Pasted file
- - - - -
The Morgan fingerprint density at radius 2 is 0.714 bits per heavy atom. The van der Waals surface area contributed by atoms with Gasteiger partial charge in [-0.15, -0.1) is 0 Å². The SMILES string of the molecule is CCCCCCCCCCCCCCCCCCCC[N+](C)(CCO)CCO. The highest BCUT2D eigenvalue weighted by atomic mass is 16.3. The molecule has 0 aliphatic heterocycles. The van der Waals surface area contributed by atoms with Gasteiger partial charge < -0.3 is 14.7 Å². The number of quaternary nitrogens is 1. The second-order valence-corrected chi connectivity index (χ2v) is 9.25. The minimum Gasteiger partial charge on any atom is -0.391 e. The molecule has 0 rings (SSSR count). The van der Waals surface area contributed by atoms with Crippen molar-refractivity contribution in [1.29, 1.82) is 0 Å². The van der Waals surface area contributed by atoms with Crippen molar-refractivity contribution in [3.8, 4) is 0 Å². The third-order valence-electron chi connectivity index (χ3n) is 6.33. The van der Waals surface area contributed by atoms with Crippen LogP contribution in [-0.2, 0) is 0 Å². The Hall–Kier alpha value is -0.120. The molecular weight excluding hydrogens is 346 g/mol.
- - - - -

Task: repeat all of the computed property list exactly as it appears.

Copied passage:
The Morgan fingerprint density at radius 2 is 0.714 bits per heavy atom. The van der Waals surface area contributed by atoms with Gasteiger partial charge in [-0.15, -0.1) is 0 Å². The SMILES string of the molecule is CCCCCCCCCCCCCCCCCCCC[N+](C)(CCO)CCO. The highest BCUT2D eigenvalue weighted by atomic mass is 16.3. The molecule has 0 aliphatic heterocycles. The van der Waals surface area contributed by atoms with Gasteiger partial charge < -0.3 is 14.7 Å². The number of quaternary nitrogens is 1. The second-order valence-corrected chi connectivity index (χ2v) is 9.25. The minimum Gasteiger partial charge on any atom is -0.391 e. The molecule has 0 rings (SSSR count). The van der Waals surface area contributed by atoms with Crippen molar-refractivity contribution in [1.29, 1.82) is 0 Å². The van der Waals surface area contributed by atoms with Crippen molar-refractivity contribution in [3.8, 4) is 0 Å². The third-order valence-electron chi connectivity index (χ3n) is 6.33. The van der Waals surface area contributed by atoms with Crippen LogP contribution in [-0.2, 0) is 0 Å². The Hall–Kier alpha value is -0.120. The molecular weight excluding hydrogens is 346 g/mol.